WASHINGTON – Federal regulators moved on Wednesday to facilitate oversight of the country's largest banks and other financial firms, continuing to push the Trump administration to reverse rules that were put in place after the 2008 financial crisis.
The Federal Reserve said. that it would adjust the structure of its annual "stress tests", which measures the ability to lead banks to resist a potential economic or financial storm. The changes are likely to make it easier for banks to obtain regulatory approval to pay higher dividends or buy their own shares.
Overall, the announcements on Wednesday represented a major victory for the financial industry, which has argued since the Obama administration, as a result of the rules imposed after the financial crisis, was heavy and made it more difficult for banks to make loans and support economic growth. The bank's leaders also argue that because the industry is much more economically strong than it was ten years ago, many newer regulations are now unnecessary.
"Today's actions reflect the stability of the financial system and Fed's growing experience of stress testing," said Jeff Sigmund, a spokesman for the American Bankers Association, representing the country's largest banks.
However, critics argued that playing the rules, with financial benefit to the bank shareholders and managers, will lead to a less secure, less transparent financial system that is more vulnerable to a repetition of the decade's devastating crisis.
"It is as if we all had to go to the gym and we all had to do the same, now they say half of you don't even have to go, and the other half who has to go can do something easier, says Christopher Wolfe, CEO of Fitch Ratings, who evaluates the creditworthiness of the big company. "It's just another data point that reinforces the notion that there has been regulatory relief."
The Trump administration has said that deregulation is a top priority, along with tax deductions and audits of trade agreements in its efforts to accelerate economic growth.
Shortly after taking office, President Trump managed the Treasury to make a series of reports with recommendations for regulatory changes, including the watering of the Dodd-Frank law from 2010 and the Volcker rule, which prevented banks from dealing with. own money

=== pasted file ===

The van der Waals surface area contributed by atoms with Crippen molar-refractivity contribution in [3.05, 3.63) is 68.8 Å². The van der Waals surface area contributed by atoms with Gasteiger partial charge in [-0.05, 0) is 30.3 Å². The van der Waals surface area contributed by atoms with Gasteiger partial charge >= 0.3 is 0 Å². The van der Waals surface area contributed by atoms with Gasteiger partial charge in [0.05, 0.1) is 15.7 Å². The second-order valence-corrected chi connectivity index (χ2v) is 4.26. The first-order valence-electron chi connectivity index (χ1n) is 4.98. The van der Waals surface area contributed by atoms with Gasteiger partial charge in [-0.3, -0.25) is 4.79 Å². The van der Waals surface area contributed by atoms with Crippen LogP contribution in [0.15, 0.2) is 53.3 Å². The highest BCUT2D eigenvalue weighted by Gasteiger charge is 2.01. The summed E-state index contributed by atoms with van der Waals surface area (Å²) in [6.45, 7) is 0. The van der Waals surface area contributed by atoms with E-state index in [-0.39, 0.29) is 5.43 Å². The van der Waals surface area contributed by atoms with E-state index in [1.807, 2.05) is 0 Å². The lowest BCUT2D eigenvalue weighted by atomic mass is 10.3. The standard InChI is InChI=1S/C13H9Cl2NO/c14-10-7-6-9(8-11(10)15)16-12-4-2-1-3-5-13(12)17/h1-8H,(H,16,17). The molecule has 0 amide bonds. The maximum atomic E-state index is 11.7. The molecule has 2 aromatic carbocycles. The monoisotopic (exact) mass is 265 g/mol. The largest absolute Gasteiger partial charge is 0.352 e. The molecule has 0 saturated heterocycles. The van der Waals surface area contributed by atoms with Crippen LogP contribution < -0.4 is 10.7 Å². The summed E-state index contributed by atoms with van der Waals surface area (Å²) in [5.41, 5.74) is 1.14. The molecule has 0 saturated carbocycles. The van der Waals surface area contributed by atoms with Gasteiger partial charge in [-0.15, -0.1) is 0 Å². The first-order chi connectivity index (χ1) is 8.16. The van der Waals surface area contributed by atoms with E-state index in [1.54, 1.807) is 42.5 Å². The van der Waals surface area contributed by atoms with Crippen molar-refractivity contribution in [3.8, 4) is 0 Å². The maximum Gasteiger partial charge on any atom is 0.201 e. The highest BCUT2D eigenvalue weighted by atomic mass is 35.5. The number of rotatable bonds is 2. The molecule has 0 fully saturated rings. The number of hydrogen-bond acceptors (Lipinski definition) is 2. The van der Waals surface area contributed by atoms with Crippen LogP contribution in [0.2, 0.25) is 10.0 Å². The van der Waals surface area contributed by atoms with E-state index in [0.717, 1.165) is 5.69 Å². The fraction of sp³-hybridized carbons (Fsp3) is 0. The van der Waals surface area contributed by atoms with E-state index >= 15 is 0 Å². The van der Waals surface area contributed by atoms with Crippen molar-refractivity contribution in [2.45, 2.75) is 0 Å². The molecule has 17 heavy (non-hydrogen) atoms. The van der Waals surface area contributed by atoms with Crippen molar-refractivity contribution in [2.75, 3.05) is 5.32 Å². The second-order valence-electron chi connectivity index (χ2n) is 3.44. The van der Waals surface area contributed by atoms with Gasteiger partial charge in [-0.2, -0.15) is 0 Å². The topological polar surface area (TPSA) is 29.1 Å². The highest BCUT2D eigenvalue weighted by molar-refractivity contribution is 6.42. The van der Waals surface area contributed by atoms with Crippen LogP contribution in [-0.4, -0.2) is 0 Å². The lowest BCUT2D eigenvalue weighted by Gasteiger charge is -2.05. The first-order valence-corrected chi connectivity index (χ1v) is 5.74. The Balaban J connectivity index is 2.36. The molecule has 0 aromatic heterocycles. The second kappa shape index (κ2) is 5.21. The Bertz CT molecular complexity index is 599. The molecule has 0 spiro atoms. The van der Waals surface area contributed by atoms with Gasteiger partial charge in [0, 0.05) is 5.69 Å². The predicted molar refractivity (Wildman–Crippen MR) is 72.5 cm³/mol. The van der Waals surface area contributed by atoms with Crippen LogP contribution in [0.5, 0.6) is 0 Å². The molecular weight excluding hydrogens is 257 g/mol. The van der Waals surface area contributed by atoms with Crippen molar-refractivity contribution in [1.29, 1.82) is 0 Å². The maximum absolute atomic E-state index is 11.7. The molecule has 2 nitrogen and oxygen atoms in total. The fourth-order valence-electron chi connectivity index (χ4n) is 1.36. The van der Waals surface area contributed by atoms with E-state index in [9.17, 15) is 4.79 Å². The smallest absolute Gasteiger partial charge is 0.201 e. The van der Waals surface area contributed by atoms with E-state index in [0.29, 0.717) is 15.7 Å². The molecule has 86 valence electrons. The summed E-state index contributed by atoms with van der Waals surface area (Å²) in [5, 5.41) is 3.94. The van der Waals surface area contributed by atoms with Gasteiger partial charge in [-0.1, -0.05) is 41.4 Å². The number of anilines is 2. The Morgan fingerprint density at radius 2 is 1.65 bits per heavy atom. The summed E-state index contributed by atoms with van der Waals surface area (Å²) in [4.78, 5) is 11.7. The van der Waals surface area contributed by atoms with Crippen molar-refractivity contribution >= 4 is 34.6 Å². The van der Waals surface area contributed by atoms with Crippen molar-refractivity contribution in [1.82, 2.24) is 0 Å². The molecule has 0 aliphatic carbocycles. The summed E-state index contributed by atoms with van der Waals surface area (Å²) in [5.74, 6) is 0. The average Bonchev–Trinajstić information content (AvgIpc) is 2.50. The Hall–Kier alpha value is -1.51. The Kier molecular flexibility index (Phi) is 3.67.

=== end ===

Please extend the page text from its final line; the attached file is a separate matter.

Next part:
In recent months, Fed officials have signaled growing interest in reassessing and easing the regulatory burdens faced by large banks.
Jeremy H. Powell, Fed Chairman, said during his Senate Confirmation hearings that Wall Street Banks regulations were "tough enough" and suggested an appetite for streamlining after the crisis. Later last year, Rands K. Quarles, Fed's Deputy Supervisor, demanded a more tailor-made approach to regulating financial institutions and suggested that the Fed be able to settle the rules of security in its balance sheets.
Moved Wednesday by the Financial Stability Supervisory Council no longer treats banks as systemically important, is largely symbolic.
Only four financial institutions, including the American International Group and MetLife, previously had the "too big to fail" designation. Everyone argued that the labels could be removed. Prudential Financial was the final company to escape from the tougher regulation, after the Supervisory Board concluded last year that it no longer represented a threat to financial stability.
In the future, the monitoring panel said that it would introduce a new system to identify activities and products that could pose major hazards. The Council said it would only designate a company as "systematically important" if there was no other way to mitigate the risk to the financial system by addressing its activities.
"Today's proposal will make significant improvements to how the Council identifies, assesses, and responds to potential dangers to US financial stability," said Steven Mnuchin, State Secretary, in a statement.
The major change is Fed's adjustments to how it performs stress tests of 11 of the largest banks that received state budgets in 2008.
The Fed said Wednesday that it would end its practice of granting "pass" or "fail" ratings to banks on some of the stress tests that measured the bank's ability to hold lending During a financial crisis or economic downturn, this so-called qualitative part of the test has also measured the strength of their risk management systems and anti-money laundering systems.
The stress tests will still have a pass / fail component in measuring whether they have enough capital to keep working properly during a simulated financial emergency.
Bank managers have been annoyed by the stress tests, and complain that the qualitative part is based in particular on regulators' subjective assessment.
Fed's planned changes are "an attempt to be sensitive to how time-consuming and resource-oriented these regulatory testing processes are," said Evan Stewart, a partner at the law firm Cohen & Gresser.
Stress tests have drawn a number of major banks. 2014 shot down Citigroup's plans to return money to shareholders after it failed the qualitative part, the following year, Deutsche Bank and the Spanish bank lost Santander, while Bank of America almost did not go out on the pass.
The pass / fail characters "reduce transparency and rob the audience of the ability to hold banks and regulators accountable," said Dennis Kelleher, president of Better Markets, a finance business watch group. "The markets will not have the whole picture."